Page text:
... officerless, and they all seemed to have the 'possum grins, like Bragg looked, and as they passed our regiment, you never heard such fun made of a parcel of soldiers in your life. Every fellow was yelling at the top of his voice, "Yaller-hammer, Alabama, flicker, flicker, flicker, yaller-hammer, Alabama, flicker, flicker, flicker." I felt sorry for the yellow-hammer Alabamians, they looked so hacked, and answered back never a word. When they had ...
— "Co. Aytch" - Maury Grays, First Tennessee Regiment - or, A Side Show of the Big Show • Sam R. Watkins

... animals named, birds are most destructive, while the peanuts are in shock. Such birds as the blue-jay, crow, partridge, yellow hammer, wild turkey, and blackbird, coming, as some of them do, not singly, but in companies and flocks of hundreds and thousands at a time, carry off vast quantities, unless the planter is always on the alert, gun in hand, ready to meet them at every turn. Near ...
— The Peanut Plant - Its Cultivation And Uses • B. W. Jones

... the while, And steals from nature's face its joyous smile: And here and there, below, The stream's meandering flow Breaks on the view; and westward in the sky The gorgeous clouds in crimson masses lie. The hammer's clang rings out, Where late the Indian's shout Startled the wild fowl from its sedgy nest, And broke the wild deer's and the panther's rest. The lordly oaks went down Before the ax—the canebrake is a town: The bark canoe no more Glides noiseless from the shore; And, sole memorial ...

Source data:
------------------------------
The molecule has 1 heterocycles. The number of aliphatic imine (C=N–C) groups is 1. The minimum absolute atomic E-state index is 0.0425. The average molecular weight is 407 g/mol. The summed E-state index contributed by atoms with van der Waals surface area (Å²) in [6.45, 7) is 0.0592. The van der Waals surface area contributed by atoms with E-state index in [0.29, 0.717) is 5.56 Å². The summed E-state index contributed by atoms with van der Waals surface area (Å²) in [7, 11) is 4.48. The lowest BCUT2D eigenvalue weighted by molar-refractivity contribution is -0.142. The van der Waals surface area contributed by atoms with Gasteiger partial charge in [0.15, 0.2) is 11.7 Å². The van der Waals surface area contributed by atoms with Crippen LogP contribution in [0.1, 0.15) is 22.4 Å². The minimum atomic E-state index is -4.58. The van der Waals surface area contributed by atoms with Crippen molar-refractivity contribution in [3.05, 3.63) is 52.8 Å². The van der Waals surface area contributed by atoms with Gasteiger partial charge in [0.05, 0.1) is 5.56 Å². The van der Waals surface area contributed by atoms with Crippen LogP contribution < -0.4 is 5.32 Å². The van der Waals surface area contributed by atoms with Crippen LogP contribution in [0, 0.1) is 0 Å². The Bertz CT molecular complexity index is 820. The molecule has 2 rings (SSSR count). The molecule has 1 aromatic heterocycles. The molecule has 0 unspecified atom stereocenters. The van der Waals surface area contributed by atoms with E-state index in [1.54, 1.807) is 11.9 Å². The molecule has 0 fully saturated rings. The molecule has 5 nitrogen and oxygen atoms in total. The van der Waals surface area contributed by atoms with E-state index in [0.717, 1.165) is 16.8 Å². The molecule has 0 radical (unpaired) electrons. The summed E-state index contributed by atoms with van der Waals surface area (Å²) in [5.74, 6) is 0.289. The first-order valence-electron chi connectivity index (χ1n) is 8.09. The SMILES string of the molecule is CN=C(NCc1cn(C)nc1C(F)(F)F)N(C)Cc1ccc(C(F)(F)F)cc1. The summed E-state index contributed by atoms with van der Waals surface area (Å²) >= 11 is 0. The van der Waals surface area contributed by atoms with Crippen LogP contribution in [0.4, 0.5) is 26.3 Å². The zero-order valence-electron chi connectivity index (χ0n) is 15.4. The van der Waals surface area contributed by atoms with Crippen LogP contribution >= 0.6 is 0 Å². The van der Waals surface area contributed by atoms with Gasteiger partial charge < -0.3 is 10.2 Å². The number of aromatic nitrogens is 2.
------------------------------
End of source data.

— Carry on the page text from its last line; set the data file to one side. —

— See America First • Orville O. Hiestand

... funny, and wanted to laugh when the ladies discussed it seriously and with great enthusiasm. Sometimes several talked at once, and then Cousin Barbara rapped on her desk with a little hammer and they began ...
— Patty Fairfield • Carolyn Wells